African-American History

During the Black Studies movement, the Department of History at Michigan State University introduced its first courses focusing on the African American experience. Since then, the study of African American history at MSU has expanded by leaps and bounds. Shaped significantly by the contributions of renowned historian Darlene Clark Hine, MSU’s doctoral programs in African American history and Comparative Black History have enjoyed national reputations for more than two decades.

Graduate students who join our program can work with a vibrant community of African Americanists: Glenn Chambers, Pero G. Dagbovie, LaShawn D. Harris, and Nakia Parker. These scholars’ expertise ranges across major eras and topical specialties in the African American experience, including black women’s history, slavery studies, Afro-Diasporic studies, black intellectual history, and the civil rights-Black Power movement. Applicants to our program are considered for substantial multi-year funding packages and admits the opportunity to work as teaching and/or research assistants for scholars engaged in innovative research in African American history and Black Diaspora studies. Our students benefit from workshops, speaker series, and events sponsored by the Comparative Black History Program as well as programs and classes offered by MSU’s Department of African American and African Studies.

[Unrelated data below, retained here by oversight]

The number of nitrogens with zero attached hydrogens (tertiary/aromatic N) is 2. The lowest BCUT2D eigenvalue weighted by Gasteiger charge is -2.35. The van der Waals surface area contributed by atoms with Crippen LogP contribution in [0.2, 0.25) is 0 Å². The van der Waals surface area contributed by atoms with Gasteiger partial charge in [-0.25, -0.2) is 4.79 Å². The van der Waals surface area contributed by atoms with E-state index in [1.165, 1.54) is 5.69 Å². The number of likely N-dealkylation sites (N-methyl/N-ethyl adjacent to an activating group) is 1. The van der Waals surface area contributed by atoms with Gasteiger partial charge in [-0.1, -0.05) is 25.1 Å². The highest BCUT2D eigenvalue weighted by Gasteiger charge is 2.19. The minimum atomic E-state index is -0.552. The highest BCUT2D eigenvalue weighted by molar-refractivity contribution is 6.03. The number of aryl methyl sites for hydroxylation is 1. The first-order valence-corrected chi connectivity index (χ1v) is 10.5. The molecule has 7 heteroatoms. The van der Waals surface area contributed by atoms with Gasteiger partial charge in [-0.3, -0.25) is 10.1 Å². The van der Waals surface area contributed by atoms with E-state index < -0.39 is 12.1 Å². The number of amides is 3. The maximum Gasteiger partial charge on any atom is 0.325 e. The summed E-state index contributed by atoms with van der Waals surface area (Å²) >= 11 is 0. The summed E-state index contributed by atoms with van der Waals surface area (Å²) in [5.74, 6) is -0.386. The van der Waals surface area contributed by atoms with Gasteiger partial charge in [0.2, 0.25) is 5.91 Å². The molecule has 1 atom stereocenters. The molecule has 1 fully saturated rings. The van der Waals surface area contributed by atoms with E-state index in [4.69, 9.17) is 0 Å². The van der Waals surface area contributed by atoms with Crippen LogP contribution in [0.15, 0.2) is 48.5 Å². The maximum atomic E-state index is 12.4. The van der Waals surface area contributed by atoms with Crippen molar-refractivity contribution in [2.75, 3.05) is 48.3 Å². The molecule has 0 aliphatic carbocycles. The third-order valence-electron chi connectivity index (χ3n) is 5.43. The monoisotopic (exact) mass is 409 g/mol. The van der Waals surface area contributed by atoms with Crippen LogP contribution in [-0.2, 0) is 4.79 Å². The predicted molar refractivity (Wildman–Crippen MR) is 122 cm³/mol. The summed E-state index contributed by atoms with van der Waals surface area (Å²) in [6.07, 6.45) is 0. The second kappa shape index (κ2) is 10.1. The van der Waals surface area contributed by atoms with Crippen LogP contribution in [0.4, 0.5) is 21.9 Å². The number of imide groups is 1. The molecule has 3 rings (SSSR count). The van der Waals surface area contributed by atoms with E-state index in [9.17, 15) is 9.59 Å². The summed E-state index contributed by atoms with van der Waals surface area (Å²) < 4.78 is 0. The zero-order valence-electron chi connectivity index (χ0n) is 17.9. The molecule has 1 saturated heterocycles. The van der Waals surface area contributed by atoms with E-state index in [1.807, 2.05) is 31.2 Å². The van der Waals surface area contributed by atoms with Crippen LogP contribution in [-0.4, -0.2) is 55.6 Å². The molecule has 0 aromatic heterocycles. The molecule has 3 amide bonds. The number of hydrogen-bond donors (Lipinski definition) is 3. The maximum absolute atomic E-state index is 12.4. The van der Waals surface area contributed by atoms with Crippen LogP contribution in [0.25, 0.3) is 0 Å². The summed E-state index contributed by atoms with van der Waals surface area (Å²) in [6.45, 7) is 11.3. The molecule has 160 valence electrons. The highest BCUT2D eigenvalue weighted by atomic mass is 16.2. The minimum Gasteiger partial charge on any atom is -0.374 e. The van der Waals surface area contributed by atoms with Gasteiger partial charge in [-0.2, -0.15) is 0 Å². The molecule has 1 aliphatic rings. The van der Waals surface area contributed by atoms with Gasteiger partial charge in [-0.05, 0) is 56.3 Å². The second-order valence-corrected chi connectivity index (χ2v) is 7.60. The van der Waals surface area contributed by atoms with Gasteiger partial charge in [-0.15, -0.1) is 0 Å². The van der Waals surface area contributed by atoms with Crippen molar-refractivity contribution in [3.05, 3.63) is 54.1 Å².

According to a recent issue of the American Historical Association’s Perspectives on History, African American history is one of the topical fields that has experienced significant growth in Ph.D. recipients since 2000.  The MSU Department of History is an ideal place to pursue a Ph.D. in African American history.  Graduates specializing in this dynamic field at MSU have secured employment at a range of colleges and universities, including Arizona State University, Buffalo State University, Calvin College, Florida Memorial University, Metropolitan State University of Denver, Northwestern University, Southern Illinois University, State University of New York at Oswego, University of Kansas, University of Arizona, University of South Carolina Upstate, Washington University in St. Louis, and Wayne State University.